In a perfect world, nothing would ever go wrong. But the world we live in is not perfect (proved by the existence of peas, washing machines that eat your clothes, and mediocre pop music). So, following the Scouts’ sound advice, always be prepared; because whether it’s a fire, a flood, or something as simple as a power cut, a lot of things can be seen as disasters in the world of business, and downtime is a big problem. We spoke to tech research firm (and general fountains of knowledge) Gartner to find out what they think are the biggest problems and solutions when it comes to making sure you can dust yourself off in the event of a disaster.
First up, the most obvious area that will be hit when your business is in a pickle: money. Gartner explained that they found the monetary impacts of downtime mostly derive from directly lost revenue (e.g. when customers can’t get onto your ecommerce site) and hefty compliance penalties from the PCI committee and the ICO.
Although the analysts are reluctant to put “average” numbers on the costs of downtime, depending on the business in question, a few minutes could incur six or seven-figure costs without the proper protections in place. Yet still organisations are failing to put adequate disaster recovery (DR) and business continuity (BC) plans in place.
“The challenge of DR,” argued analyst John Morency, “is that we’re talking about a big impact, but the chances of it occurring are extremely small.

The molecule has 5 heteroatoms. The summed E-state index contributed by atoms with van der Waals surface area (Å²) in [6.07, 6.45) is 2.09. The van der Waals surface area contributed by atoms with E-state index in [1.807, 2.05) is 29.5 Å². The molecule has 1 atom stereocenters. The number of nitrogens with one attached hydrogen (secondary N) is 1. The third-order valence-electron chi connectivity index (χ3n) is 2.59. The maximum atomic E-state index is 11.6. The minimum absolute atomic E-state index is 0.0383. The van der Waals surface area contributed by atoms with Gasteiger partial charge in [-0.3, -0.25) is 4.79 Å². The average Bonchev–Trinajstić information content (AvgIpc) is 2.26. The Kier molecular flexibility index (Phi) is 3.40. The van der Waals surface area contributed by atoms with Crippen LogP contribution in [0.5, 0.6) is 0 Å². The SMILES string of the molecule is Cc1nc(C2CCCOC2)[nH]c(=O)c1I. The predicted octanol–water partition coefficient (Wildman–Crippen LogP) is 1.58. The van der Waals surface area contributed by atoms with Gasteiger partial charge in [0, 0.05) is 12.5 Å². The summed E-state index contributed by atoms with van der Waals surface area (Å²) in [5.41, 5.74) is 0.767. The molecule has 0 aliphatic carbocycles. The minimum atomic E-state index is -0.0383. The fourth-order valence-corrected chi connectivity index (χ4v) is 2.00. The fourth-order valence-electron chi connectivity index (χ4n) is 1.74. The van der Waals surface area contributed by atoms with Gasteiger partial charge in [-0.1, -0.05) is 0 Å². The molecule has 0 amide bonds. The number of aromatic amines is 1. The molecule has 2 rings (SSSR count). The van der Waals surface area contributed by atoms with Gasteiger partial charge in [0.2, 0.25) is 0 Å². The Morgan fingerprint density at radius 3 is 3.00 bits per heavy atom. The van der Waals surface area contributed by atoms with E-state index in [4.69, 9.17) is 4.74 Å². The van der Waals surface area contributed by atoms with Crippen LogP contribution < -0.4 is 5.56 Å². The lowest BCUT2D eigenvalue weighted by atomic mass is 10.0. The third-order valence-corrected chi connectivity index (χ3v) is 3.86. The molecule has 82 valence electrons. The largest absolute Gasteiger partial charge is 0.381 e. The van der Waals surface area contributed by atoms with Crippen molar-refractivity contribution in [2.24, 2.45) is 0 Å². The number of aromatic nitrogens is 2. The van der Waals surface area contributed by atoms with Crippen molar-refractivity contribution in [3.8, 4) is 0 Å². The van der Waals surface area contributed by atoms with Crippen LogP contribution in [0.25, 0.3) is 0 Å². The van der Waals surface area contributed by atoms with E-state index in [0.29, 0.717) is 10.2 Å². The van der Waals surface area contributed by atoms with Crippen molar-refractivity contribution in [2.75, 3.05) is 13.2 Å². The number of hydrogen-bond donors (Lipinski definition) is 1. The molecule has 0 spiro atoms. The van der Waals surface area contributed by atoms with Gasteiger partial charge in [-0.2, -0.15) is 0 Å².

“The general push back against DR is that senior management often perceives it as a very costly insurance policy, that takes 1-3% or more of IT budget for a very low-probability event. It’s too many dollars for too low a risk.”
For those who do decide to implement a policy, it’s usually the result of a “need to reduce the amount of unplanned downtime in general,” and “reputation impact overall.”
In other words, most companies will only investigate DR as a “direct result of an instance of unplanned downtime”, or as a result of “the near miss effect,” when a neighbour or competitor suffers problems. Basically, until they’ve been burned themselves, action is unlikely.
As for the organisations who do decide to put something in place, disaster recovery and business continuity plans can still go awry. According to John, this is because “more often than not, they’re not updated frequently enough.
“I speak with many clients where those documents really haven’t been updated in two, three, four, five years,” said John. “What many organisations do is ensure that their readiness for recovery is there for their most mission-critical applications. The consequence of that is that the frequency of testing for the lower priority applications is much lower.”
It might sound like Gartner’s clients need a slap on the wrist where disaster recovery is concerned, but really, it’s all about creating a delicate balancing act between what your resources can permit, and what your business needs. Updating your plans as your business grows and changes – and never leaving it longer than a year – is a great place to start.
For more information on disaster recovery at UKFast, take a look at our website or give us a call on 0208 045 4945.